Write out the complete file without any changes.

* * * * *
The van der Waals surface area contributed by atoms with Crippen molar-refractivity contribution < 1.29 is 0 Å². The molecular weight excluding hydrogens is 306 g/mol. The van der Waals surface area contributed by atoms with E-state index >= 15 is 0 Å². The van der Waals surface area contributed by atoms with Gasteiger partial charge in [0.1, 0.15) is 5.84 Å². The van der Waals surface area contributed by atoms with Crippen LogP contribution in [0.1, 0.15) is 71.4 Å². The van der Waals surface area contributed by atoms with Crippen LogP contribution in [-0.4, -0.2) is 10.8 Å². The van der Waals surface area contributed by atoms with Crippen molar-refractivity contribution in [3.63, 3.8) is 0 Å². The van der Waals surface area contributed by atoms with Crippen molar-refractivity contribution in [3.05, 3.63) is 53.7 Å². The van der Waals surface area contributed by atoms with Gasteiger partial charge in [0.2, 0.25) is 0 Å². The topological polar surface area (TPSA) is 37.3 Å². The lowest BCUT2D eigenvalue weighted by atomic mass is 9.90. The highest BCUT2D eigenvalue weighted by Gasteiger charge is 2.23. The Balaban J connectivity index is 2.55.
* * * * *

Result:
The van der Waals surface area contributed by atoms with Crippen molar-refractivity contribution < 1.29 is 0 Å². The molecular weight excluding hydrogens is 306 g/mol. The van der Waals surface area contributed by atoms with E-state index >= 15 is 0 Å². The van der Waals surface area contributed by atoms with Gasteiger partial charge in [0.1, 0.15) is 5.84 Å². The van der Waals surface area contributed by atoms with Crippen LogP contribution in [0.1, 0.15) is 71.4 Å². The van der Waals surface area contributed by atoms with Crippen LogP contribution in [-0.4, -0.2) is 10.8 Å². The van der Waals surface area contributed by atoms with Crippen molar-refractivity contribution in [3.63, 3.8) is 0 Å². The van der Waals surface area contributed by atoms with Crippen molar-refractivity contribution in [3.05, 3.63) is 53.7 Å². The van der Waals surface area contributed by atoms with Gasteiger partial charge in [0.2, 0.25) is 0 Å². The topological polar surface area (TPSA) is 37.3 Å². The lowest BCUT2D eigenvalue weighted by atomic mass is 9.90. The highest BCUT2D eigenvalue weighted by Gasteiger charge is 2.23. The Balaban J connectivity index is 2.55.